Born in Scotland, Graham MacIndoe studied painting at Edinburgh College of Art and received a master's degree in photography from the Royal College of Art in London. He is an associate professor of photography at Parsons School of Design in New York City and has worked as a photographer for more than 20 years. His documentary and portrait photography focuses on a range of social justice issues, including drug policy and criminal justice reform, as well as music and running—a lifelong passion he continues today. Graham has published and exhibited his work widely, including solo exhibitions at the National Arts Club in New York City in 2021, the Contemporary Arts Center in Cincinnati in 2018, and the Scottish National Portrait Gallery in 2017. In 2020 his photographs were included in group shows at the International Center of Photography in NYC and The Museum of the City of New York. He recently published “Light Years,” a book of photographs taken over 20 years of the Grammy award-winning band The National. In 2017 the Scottish National Portrait Gallery acquired and exhibited a series of photographs he took during a period of addiction, accompanied by text and multimedia describing his trajectory from addiction to recovery. The Guardian called that show, Coming Clean, one of five “best UK exhibitions” to see when it opened.

Jamie Feldman

non-profit, tech start-up and L&D expert

Joanna P. Elliot

nonprofit management consultant including for Jennifer Lopez’s "Lopez Family Foundation" & Linkin Park’s "Music For Relief"

Julia Cumming

singer/songwriter Sunflower Bean & activist

Ken Weinstein

Cofounder and co-president of Big Hassle Media

Lisa Gottheil

Co-founder and partner at Grandstand Media. Has worked in the music business for 30 years. She is on the board of Josh’s Fund, a non-profit that works to provide educational support for nurses working on bone marrow and stem cell transplant units. She is also the co-founder of The Sled, a NYC non-profit that assists underprivileged NYC Public School students and their families, most of whom live in shelters or other temporary housing.

Mark Elzey

Mark Elzey is a fashion, portrait, and commercial photographer working across New York, Los Angeles, and Europe. Originally from Bogalusa, Louisiana, Mark’s life has always been filled with art. From watching his grandmother paint, to early placement in magnet charter schools as a gifted creative, Mark’s world is rooted in self expression and originality. Now residing in Brooklyn, Mark finds the city provides him with an endless source of inspiration.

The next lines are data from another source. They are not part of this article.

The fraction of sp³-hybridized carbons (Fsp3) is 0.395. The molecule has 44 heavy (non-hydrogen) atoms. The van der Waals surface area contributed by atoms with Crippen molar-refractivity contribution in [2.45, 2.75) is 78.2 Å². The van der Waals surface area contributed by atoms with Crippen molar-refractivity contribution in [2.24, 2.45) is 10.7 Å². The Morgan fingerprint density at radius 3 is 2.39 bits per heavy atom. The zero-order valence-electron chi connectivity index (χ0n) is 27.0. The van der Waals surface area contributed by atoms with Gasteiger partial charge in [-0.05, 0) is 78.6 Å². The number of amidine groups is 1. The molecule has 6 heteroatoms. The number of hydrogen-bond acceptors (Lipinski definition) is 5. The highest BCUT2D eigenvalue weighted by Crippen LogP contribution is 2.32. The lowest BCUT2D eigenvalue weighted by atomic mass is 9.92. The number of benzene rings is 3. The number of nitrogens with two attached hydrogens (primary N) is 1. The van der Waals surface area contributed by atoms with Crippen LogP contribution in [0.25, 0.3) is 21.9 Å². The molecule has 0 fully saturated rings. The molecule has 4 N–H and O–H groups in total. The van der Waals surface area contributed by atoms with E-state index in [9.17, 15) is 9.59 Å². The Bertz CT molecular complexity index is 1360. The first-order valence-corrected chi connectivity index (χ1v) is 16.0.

Meshell Ndegeocello


Nate Auerbach

Partner at Versus Creative, a marketing strategy firm that works to build communities and experiences around music and culture. Leads a breadth of clients that have included Spotify, Instagram, Goldenvoice Concerts, Monotone Artist Management, Solange, the Grateful Dead, Oatly, Rockstar Games and Vinyl Me, Please. Prior to joining Versus, Nate spent a decade in senior roles at the intersection of music and tech, including four years as Head of Music at Tumblr, where he facilitated industry partnerships, editorial and program development, and worked closely with the artist community to engage Tumblr's passionate audience. Before Tumblr, he helmed the digital department at The Collective talent management, where he architected Kanye West's G.O.O.D. Fridays series and led Linkin Park to a #1 album with A Thousand Suns. Nate also held a myriad of roles at Myspace during the social network's heyday. He got his start as a tour manager while finishing college at Syracuse University and, upon graduation, traveled the world with multi-Grammy Award winning band, Ozomatli after bailing them out of jail his first day on the job. Advisor to Vinyl Me, Please and the Black Jewish Entertainment Alliance and the Schusterman Foundation’s Reality initiative. A multi-Clio Award recipient and Billboard Digital Power Player, Nate passionately brings an artist perspective and digital acumen to his partners in his mission to unite fans around the globe.

Owen Grover

Pocketcast CEO

Peter Shapiro

promoter/owner of Brooklyn Bowl & Capitol Theatre

Sunanda Ghosh

Sunanda has over a decade of experience in fundraising and has worked with national and international nonprofits for over 20 years, including The American Friends Service Committee, Human Rights Watch and Mural Arts. Her work has mostly focused on fundraising strategy, leadership gifts, campaign management, planned giving and board development. She is currently based in Philadelphia and has worked in India, South Africa, and Brazil, and speaks fluent Bengali.